But state Rep. Bee Nguyen, an Atlanta Democrat, said the measure was “designed to intimidate and punish protesters.”
“The right to assembly and to free speech are fundamental to our democracy,” she said. “We don’t need a bill of rights for the police — especially not one that infringes on the rights of the people.”
The session started with many lawmakers riled over Kemp’s call for most state agencies to cut spending so the state would be prepared in case of a predicted mild recession, and also so he’d have enough money to fulfill his campaign promise to raise teacher pay. Before the pandemic hit, the House passed a budget for the fiscal year that starts Wednesday that included pay raises for teachers and more than 100,000 state and university employees.
Then the economy was shut down and revenue — mostly from income and sales taxes, and used to pay salaries, build roads and bridges, educate students, police highways and provide health care to Georgians — plunged.
By May any talk of raises was long gone and budget writers were asking agencies to cut spending 14% — about $3.3 billion. Many agencies — including the state patrol and the public health department fighting the pandemic — said they’d be forced to make workers take two, three, sometimes five weeks off without pay to make ends meet.
To add to the depressing situation, the Senate’s longtime Appropriations Chairman Jack Hill, R-Reidsville, one of the most well-liked and knowledgeable members of the General Assembly, died unexpectedly in April.
Agencies submitted their requested gloom and doom plans, but in the end, Kemp determined that the state would raise enough next year so they’d only have to cut 10%, and he threw in $250 million from the state’s savings account to bolster the budget.
Tillery, who took over for Hill, and House Appropriations Chairman Terry England, R-Auburn, announced last week that they’d worked out a deal so that no employees would have to take furloughs. While basic school funding was cut, budget writers said school systems had built up hefty reserves and could use them and $450 million in federal CARES Act grants approved by Congress at the start of the pandemic to avoid major damage to their finances.
“In light of the drastic downturn in the economy and the drastic downturn in revenues, we’ve got a much better budget than anybody thought we’d have a month and a half ago,” Kemp said.
Democrats and some Republicans in the Senate pushed measures to raise or save revenue — such as a cigarette tax hike and eliminating or cutting back on special-interest tax breaks — but Ralston rejected them before they got very far.
During the first week of January lawmakers passed and Kemp signed into law a measure making it easier for the state to collect taxes on internet and app-based sales, a move they hope will bring in millions of dollars in taxes they say are already owed.
But Kemp, Tillery and England will spend the six months leading up to the 2021 session in January watching closely how much tax revenue comes in during the recession, and planning in case another round of spending cuts is needed.
The two-week June session was a trial run of sorts for House and Senate leaders. To hold a live session, they did things they’d never done before. The path of the pandemic — whether coronavirus cases slow or spike before lawmakers reconvene in January, whether there is a vaccine by then — will determine whether this was the new normal or a one-time thing.
People entering the Capitol had their temperatures checked by scanners. Some entrances were shut down to funnel people into a few doors. Testing was plentiful. Most lobbyists wore masks, although a few conservatives disdained them.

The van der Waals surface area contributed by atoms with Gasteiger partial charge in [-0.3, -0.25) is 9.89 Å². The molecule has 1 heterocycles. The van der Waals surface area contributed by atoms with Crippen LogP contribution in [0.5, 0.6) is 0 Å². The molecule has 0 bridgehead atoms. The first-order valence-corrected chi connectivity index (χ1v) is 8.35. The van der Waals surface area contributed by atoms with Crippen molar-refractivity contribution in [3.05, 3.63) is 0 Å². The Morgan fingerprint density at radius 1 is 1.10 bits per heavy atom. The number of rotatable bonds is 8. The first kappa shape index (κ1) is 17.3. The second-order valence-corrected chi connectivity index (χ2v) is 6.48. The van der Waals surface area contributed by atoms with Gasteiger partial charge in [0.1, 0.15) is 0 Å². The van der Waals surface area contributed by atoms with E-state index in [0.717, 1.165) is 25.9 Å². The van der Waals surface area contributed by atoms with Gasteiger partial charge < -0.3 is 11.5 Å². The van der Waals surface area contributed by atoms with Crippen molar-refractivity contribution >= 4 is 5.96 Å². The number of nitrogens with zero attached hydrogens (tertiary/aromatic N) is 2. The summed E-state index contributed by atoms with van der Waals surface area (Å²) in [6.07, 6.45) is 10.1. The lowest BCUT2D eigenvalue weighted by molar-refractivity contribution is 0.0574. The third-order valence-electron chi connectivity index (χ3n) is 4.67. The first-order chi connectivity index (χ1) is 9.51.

Masks were mandated in the House chamber, although some Republicans chose to wear them like neck scarves and not cover their mouth or nose much of the time. Ralston reminded members of the rules several times. Masks were not mandated for senators, but most wore them regularly, except in committee meeting rooms, where many Republicans discarded them. The threat of COVID-19 didn’t stop some lawmakers and lobbyists from talking up close, whether wearing masks or not.
The House spread out members so some were at their desks in the chamber, some in the balcony, some in a House committee room. Votes were by roll call and could take 10 minutes or more, greatly slowing down the process. Debate was more limited in the House than usual, likely because of the lack of proximity.
Lobbyists complained about not being able to get into some meetings and, as usual, some bills were written and rewritten behind closed doors without the public knowing what was going on and quickly passed out of committees.
Rep. Alan Powell, R-Hartwell, who has been in the General Assembly for almost 30 years, wasn’t a fan. Powell was wearing a mask before most of his colleagues in March, and he wore gloves as well as a mask in the session reboot.
“I don’t think we’re close to the end” of the pandemic, Powell said. “People are going to have to start taking this stuff seriously.”
But he called the way the session took place “a pitiful state of affairs.”
“I believe in openness in the legislative process, and that means citizens being able to lobby us,” he said. “I ain’t seen any individual citizens. The public should be here while we’re dealing with their business.”
Powell is hoping next year’s session is close to normal for lawmakers. At least one House staffer tested positive for COVID-19 during the two-week restart. Five senators and at least two House members had it earlier this year. Powell noted that some colleagues didn’t consistently wear masks, and he wondered about what July holds.
“I’d like to see what the infection rate is after this session is over,” he said.
Even the ending of the COVID-19 session was different.
As time ticked down on the session Friday night, Ralston told lawmakers not to tear up copies of bills and amendments and throw them into the air when the final, sine die gavel came down, as is tradition.
He added, “There is not going to be anyone here to clean it up.”